Early studies from China have shown that antibodies that protect against COVID-19 are present in newborns of women who had such antibodies. This confirms that passive immunity, where a baby essentially inherits antibodies from a parent, occurs with SARS-CoV-2. We now need some larger studies to investigate whether anti-SARS-CoV-2 antibodies are present in human milk to better understand the role of these antibodies in neutralising the virus and protecting the baby.

Molecules other than antibodies can also pass from parent to foetus. Pregnant women with severe COVID-19 have many of the hallmarks of an inflammatory response that we see in other people with similar symptoms. This includes elevated levels of molecules such as interleukin-6 (IL-6), which indicates that the immune response has been activated.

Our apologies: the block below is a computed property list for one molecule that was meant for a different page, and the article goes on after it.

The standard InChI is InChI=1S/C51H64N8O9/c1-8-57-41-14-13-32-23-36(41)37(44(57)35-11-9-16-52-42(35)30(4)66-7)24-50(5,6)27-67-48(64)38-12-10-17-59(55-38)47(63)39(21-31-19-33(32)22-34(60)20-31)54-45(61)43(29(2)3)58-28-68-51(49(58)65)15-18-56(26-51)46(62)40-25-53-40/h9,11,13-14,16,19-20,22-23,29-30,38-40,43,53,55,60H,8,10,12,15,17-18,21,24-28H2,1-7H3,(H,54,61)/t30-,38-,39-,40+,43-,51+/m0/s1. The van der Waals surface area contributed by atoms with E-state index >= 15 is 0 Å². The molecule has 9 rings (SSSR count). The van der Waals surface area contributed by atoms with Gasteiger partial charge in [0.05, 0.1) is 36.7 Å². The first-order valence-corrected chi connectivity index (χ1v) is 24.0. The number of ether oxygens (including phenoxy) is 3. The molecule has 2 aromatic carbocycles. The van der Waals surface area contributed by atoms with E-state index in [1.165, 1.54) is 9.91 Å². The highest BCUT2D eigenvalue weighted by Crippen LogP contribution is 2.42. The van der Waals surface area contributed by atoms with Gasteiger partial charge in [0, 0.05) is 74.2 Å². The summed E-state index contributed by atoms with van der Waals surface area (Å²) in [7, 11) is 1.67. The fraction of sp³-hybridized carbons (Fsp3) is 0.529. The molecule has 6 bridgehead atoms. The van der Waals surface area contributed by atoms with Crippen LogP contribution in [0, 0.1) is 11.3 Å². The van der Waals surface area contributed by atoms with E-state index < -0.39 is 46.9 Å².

There are a number of studies showing that maternal immune activation can have detrimental effects on the developing foetus. Such activation is associated with increased risk of respiratory, cardiovascular, neurodevelopmental and other disorders in the offspring. Whether SARS-CoV-2 will have such long-term effects on the health of these children remains to be seen.

The role of the immune system

In a previous article, we discussed how the immune system changes during pregnancy, and it might be that unique features of this and other dynamic adaptations that occur with pregnancy provide protection from severe COVID-19.

Other examples of possible protective mechanisms include differences in the receptor molecules used by SARS-CoV-2 to invade human cells. Angiotensin-converting enzyme 2 (ACE2) is the best known of these viral entry receptors but CD147, CD26 and others also have this role.

All of these receptors undergo changes during pregnancy, which might contribute to resilience. These receptors also occur as soluble forms that can be measured in blood and breast milk and might act as decoy receptors, stopping the virus from binding to cells.